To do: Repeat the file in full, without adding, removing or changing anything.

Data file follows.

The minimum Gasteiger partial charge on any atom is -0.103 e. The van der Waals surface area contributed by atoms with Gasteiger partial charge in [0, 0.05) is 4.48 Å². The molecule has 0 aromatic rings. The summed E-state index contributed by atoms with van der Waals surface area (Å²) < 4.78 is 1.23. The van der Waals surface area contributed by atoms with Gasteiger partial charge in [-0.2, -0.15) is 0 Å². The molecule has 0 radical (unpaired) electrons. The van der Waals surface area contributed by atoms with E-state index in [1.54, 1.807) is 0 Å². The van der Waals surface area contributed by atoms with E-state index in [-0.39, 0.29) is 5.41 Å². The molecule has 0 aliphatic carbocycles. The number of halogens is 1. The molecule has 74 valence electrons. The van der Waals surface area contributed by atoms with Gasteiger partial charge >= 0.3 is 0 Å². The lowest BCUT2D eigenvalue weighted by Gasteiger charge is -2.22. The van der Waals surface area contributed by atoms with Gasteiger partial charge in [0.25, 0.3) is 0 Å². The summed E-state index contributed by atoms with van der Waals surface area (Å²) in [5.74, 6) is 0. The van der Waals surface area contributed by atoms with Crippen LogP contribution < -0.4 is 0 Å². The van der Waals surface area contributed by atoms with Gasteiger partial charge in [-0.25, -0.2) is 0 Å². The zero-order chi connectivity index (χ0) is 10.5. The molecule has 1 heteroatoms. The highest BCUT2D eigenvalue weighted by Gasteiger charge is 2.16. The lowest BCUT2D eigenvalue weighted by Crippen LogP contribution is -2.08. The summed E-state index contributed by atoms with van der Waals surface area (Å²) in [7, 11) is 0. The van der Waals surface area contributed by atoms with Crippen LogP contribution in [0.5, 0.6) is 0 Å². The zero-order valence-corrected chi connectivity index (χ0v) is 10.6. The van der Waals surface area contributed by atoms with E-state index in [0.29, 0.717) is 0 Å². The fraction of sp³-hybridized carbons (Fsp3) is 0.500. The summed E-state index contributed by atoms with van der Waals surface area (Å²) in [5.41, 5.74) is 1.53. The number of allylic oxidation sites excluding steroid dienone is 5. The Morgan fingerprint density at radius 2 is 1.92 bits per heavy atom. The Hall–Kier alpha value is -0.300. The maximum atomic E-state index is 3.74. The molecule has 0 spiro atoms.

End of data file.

The minimum Gasteiger partial charge on any atom is -0.103 e. The van der Waals surface area contributed by atoms with Gasteiger partial charge in [0, 0.05) is 4.48 Å². The molecule has 0 aromatic rings. The summed E-state index contributed by atoms with van der Waals surface area (Å²) < 4.78 is 1.23. The van der Waals surface area contributed by atoms with Gasteiger partial charge in [-0.2, -0.15) is 0 Å². The molecule has 0 radical (unpaired) electrons. The van der Waals surface area contributed by atoms with E-state index in [1.54, 1.807) is 0 Å². The van der Waals surface area contributed by atoms with E-state index in [-0.39, 0.29) is 5.41 Å². The molecule has 0 aliphatic carbocycles. The number of halogens is 1. The molecule has 74 valence electrons. The van der Waals surface area contributed by atoms with Gasteiger partial charge >= 0.3 is 0 Å². The lowest BCUT2D eigenvalue weighted by Gasteiger charge is -2.22. The van der Waals surface area contributed by atoms with Gasteiger partial charge in [0.25, 0.3) is 0 Å². The summed E-state index contributed by atoms with van der Waals surface area (Å²) in [5.74, 6) is 0. The van der Waals surface area contributed by atoms with Crippen LogP contribution < -0.4 is 0 Å². The van der Waals surface area contributed by atoms with Gasteiger partial charge in [-0.25, -0.2) is 0 Å². The zero-order chi connectivity index (χ0) is 10.5. The molecule has 1 heteroatoms. The highest BCUT2D eigenvalue weighted by Gasteiger charge is 2.16. The lowest BCUT2D eigenvalue weighted by Crippen LogP contribution is -2.08. The summed E-state index contributed by atoms with van der Waals surface area (Å²) in [7, 11) is 0. The van der Waals surface area contributed by atoms with Crippen LogP contribution in [0.5, 0.6) is 0 Å². The zero-order valence-corrected chi connectivity index (χ0v) is 10.6. The van der Waals surface area contributed by atoms with E-state index in [0.29, 0.717) is 0 Å². The fraction of sp³-hybridized carbons (Fsp3) is 0.500. The summed E-state index contributed by atoms with van der Waals surface area (Å²) in [5.41, 5.74) is 1.53. The number of allylic oxidation sites excluding steroid dienone is 5. The Morgan fingerprint density at radius 2 is 1.92 bits per heavy atom. The Hall–Kier alpha value is -0.300. The maximum atomic E-state index is 3.74. The molecule has 0 spiro atoms.